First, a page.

# When a flag waves in the wind the flag ripples back and forth as the energy?

May 6, 2020 Off By idswater

## When a flag waves in the wind the flag ripples back and forth as the energy?

3.3

Matter ____ transferred as a wave moves is not
When a flag waves in the wind, the flag ripples back and forth as the energy ____ along the flag. travels
A ____ wave travels only though matter. mechanical
An ____ wave can travel through empty space or through matter. electromagnetic

## What is it called when a wave bounces back and comes back to the source?

It is called an echo or a reflection when a wave bounces back and comes back to the source.

## What type of wave is a flag in the wind?

electromagnetic waves
Both the waves in the flag and the ocean waves are waves that you can see. There are other kinds of waves. We cannot see these waves, but we experience them every day. These waves are called electromagnetic waves.

## What type of wave is a flag?

Waves that travel through matter—such as the fabric of a flag—are called mechanical waves. The matter they travel through is called the medium. When the energy of a wave passes through the medium, particles of the medium move. The more energy the wave has, the farther the particles of the medium move.

## How does water move when a wave of energy passes through it?

Waves are actually energy passing through the water, causing it to move in a circular motion. As a wave passes through water, not only does the surface water follow an orbital motion, but a column of water below it (down to half of the wave’s wavelength) completes the same movement.

## What are two common waves in nature?

In understanding the earth, it’s useful to concentrate on two general classes of waves, mechanical and electromagnetic waves. Common types of mechanical waves include sound or acoustic waves, ocean waves, and earthquake or seismic waves.

## What are three properties in waves?

However, all waves have common properties—amplitude, wavelength, frequency, and speed. Amplitude describes how far the medium in a wave moves. Wavelength describes a wave’s length, and frequency describes how often it occurs. Speed describes how quickly a wave moves.

## What is it called when a wave bounces back?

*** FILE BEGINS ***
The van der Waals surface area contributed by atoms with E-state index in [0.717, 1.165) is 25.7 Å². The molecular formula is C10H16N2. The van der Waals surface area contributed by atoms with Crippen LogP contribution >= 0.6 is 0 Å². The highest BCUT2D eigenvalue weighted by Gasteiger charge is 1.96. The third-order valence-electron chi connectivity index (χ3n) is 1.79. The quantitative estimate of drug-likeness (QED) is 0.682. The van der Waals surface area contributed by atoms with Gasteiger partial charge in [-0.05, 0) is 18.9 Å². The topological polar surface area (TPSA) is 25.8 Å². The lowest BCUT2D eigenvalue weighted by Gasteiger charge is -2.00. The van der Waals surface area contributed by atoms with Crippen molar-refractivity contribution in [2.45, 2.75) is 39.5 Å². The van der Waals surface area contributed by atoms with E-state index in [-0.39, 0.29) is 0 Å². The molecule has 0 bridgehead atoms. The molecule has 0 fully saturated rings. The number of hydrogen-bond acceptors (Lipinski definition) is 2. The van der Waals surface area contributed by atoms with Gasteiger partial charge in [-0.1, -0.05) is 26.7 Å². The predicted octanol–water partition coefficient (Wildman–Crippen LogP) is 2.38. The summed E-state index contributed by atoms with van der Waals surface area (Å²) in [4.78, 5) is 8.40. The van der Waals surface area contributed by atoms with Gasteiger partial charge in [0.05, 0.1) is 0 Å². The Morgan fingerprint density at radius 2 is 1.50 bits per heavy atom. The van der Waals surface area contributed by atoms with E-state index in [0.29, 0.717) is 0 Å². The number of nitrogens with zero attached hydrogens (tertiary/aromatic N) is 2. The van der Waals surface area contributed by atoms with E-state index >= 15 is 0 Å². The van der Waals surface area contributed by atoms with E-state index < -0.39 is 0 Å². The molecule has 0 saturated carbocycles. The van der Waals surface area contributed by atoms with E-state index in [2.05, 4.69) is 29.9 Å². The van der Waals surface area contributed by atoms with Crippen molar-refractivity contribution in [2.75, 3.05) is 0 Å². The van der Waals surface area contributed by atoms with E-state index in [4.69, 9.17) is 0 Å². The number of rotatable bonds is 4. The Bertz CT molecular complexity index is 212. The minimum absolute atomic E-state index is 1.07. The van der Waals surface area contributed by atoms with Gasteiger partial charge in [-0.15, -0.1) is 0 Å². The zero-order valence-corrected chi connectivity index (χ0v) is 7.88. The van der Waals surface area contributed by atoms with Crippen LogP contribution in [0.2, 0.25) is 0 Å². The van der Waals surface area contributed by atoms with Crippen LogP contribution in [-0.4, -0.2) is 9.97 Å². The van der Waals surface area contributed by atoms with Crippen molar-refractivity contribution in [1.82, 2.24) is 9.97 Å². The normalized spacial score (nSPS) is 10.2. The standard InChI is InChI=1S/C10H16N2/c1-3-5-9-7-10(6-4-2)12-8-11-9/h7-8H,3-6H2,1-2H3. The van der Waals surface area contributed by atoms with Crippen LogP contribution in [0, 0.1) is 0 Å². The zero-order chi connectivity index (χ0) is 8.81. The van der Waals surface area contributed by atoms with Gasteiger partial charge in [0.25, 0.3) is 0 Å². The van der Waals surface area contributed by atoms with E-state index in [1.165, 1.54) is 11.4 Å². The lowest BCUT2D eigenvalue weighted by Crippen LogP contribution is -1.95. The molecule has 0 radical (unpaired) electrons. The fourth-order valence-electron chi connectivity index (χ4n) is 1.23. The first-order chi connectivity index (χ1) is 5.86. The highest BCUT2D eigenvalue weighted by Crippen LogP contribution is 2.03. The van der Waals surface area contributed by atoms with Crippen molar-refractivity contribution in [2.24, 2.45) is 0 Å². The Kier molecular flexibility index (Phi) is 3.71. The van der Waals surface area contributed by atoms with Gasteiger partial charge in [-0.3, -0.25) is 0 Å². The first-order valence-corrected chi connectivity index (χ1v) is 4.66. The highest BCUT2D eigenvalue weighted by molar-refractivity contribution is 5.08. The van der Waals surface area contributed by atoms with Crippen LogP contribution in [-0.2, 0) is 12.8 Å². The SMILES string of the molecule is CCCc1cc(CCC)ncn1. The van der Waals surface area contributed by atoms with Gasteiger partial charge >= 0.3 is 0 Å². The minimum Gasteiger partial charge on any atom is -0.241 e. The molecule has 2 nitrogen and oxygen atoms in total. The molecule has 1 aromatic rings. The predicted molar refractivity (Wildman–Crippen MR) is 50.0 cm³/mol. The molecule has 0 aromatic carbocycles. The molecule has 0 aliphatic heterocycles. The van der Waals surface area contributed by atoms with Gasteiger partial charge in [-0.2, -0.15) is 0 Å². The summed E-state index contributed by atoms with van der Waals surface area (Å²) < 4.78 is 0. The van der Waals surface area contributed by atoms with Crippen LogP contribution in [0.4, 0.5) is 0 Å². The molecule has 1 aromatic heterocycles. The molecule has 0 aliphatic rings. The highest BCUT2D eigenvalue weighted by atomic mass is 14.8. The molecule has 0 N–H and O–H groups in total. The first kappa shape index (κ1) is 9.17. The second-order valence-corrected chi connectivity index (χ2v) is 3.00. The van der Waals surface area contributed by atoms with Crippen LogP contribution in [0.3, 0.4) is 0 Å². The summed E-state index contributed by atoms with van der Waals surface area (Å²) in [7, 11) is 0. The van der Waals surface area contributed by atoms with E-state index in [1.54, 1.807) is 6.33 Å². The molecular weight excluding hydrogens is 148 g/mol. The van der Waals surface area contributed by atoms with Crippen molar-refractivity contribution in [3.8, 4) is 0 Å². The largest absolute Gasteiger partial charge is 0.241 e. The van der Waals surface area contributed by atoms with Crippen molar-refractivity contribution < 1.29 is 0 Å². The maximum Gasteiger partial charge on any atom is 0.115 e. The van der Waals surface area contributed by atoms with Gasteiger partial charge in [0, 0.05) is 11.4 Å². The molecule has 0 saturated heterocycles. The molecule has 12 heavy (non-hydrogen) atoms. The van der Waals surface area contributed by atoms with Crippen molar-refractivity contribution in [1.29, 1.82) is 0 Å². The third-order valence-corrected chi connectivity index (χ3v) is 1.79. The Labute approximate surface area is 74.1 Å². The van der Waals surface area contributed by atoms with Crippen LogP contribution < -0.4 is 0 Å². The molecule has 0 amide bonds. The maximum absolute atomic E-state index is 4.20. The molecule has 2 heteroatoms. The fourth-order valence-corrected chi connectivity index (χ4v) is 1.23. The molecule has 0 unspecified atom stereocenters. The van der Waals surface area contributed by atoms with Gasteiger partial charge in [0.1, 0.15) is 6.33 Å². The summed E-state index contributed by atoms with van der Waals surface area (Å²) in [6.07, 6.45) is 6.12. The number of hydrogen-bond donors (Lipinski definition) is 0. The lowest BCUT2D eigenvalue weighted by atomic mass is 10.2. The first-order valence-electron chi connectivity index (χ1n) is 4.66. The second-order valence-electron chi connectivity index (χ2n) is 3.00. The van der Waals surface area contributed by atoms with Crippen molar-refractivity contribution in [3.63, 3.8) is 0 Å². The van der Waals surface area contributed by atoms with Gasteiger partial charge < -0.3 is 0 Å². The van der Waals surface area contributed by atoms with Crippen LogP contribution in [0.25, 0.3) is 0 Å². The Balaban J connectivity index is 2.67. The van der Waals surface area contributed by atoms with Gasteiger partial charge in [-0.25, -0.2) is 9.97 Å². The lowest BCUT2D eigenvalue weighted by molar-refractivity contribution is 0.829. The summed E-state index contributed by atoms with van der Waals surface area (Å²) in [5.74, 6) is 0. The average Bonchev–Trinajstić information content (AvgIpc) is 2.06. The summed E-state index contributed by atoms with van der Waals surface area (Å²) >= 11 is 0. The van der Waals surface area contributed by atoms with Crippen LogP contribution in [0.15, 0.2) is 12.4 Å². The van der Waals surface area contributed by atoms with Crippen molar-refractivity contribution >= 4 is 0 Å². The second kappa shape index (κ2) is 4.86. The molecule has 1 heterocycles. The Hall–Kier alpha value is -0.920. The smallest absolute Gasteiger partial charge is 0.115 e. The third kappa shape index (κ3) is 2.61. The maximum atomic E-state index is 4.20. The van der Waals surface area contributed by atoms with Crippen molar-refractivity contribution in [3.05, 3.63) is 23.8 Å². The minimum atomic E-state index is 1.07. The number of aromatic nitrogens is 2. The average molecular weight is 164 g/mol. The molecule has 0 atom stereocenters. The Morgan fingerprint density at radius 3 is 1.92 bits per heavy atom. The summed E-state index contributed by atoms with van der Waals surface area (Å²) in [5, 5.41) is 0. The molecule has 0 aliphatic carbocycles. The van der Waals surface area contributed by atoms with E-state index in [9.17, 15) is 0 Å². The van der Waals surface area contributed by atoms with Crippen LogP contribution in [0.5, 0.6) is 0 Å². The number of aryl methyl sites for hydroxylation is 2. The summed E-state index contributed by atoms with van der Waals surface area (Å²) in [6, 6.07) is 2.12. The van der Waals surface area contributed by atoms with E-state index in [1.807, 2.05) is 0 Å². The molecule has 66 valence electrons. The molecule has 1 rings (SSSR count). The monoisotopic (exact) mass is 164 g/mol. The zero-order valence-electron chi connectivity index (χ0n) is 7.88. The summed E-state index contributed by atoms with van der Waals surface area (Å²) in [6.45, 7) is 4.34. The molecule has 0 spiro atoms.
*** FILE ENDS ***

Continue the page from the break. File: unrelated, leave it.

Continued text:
reflection : When a wave bounces off an object and changes direction. Refraction is the bending of a wave as it passes from one medium to another.

## What is the highest wave ever recorded?

An earthquake followed by a landslide in 1958 in Alaska’s Lituya Bay generated a wave 100 feet high, the tallest tsunami ever documented. When the wave ran ashore, it snapped trees 1,700 feet upslope. Five deaths were recorded, but property damage was minimal because there were few cities or towns nearby.

## Which 3 types of waves can be harmful to life?

However, the Earth’s atmosphere protects us from exposure to a range of higher energy waves that can be harmful to life. Gamma rays, x-rays, and some ultraviolet waves are “ionizing,” meaning these waves have such a high energy that they can knock electrons out of atoms.

## What are the two main types of waves?

Types and features of waves Waves come in two kinds, longitudinal and transverse. Transverse waves are like those on water, with the surface going up and down, and longitudinal waves are like of those of sound, consisting of alternating compressions and rarefactions in a medium.

## Why does a flag ripple when suspended in the air?

You also have gravity pulling down on the flag, so parts of the flag are trying to “flop” over. The turbulence is related to wind speed, it gets worse as speeds increase. If a flag were suspended from a horiztonal line, and a very slow wind was blowing downwards, there would be little flapping.

## How is the windspeed of a flagpole determined?

More importantly, however, a flagpole’s windspeed rating is calculated according to the size of flag that the pole is engineered to fly. This is because wind can also wreak tremendous havoc on flagpoles. Flag size and wind force are used to calculate the maximum wind-load on a flagpole.

## How does a flag move in the wind?

to move freely and gently back and forth or up and down, as by the action of air currents, sea swells, etc.: flags waving in the wind.

## Why does a flag wave when it is on a pole?

You are correct that the force that the wind acts on the flag is not directly upward. However, remember that the flag is fixed to the pole, so the horizontal force causes a torque that raises the flag. I believe the real answer lies in the propagation of a Kármán vortex street behind a cylindrical surface in a fluid flow.

## How is a flag flapping in the wind related to physics?

Making an analogy to the physics of sails, two scientists in France propose a simple model to explain how wind-driven waves in a flapping flag give rise to lift forces. Since gravity tends to collapse a flag along its diagonal, while wind tends to stretch it out, the wavelike motion of folds in a flag is at an oblique angle to its length.

You are correct that the force that the wind acts on the flag is not directly upward. However, remember that the flag is fixed to the pole, so the horizontal force causes a torque that raises the flag. I believe the real answer lies in the propagation of a Kármán vortex street behind a cylindrical surface in a fluid flow.

More importantly, however, a flagpole’s windspeed rating is calculated according to the size of flag that the pole is engineered to fly. This is because wind can also wreak tremendous havoc on flagpoles. Flag size and wind force are used to calculate the maximum wind-load on a flagpole.

You also have gravity pulling down on the flag, so parts of the flag are trying to “flop” over. The turbulence is related to wind speed, it gets worse as speeds increase. If a flag were suspended from a horiztonal line, and a very slow wind was blowing downwards, there would be little flapping.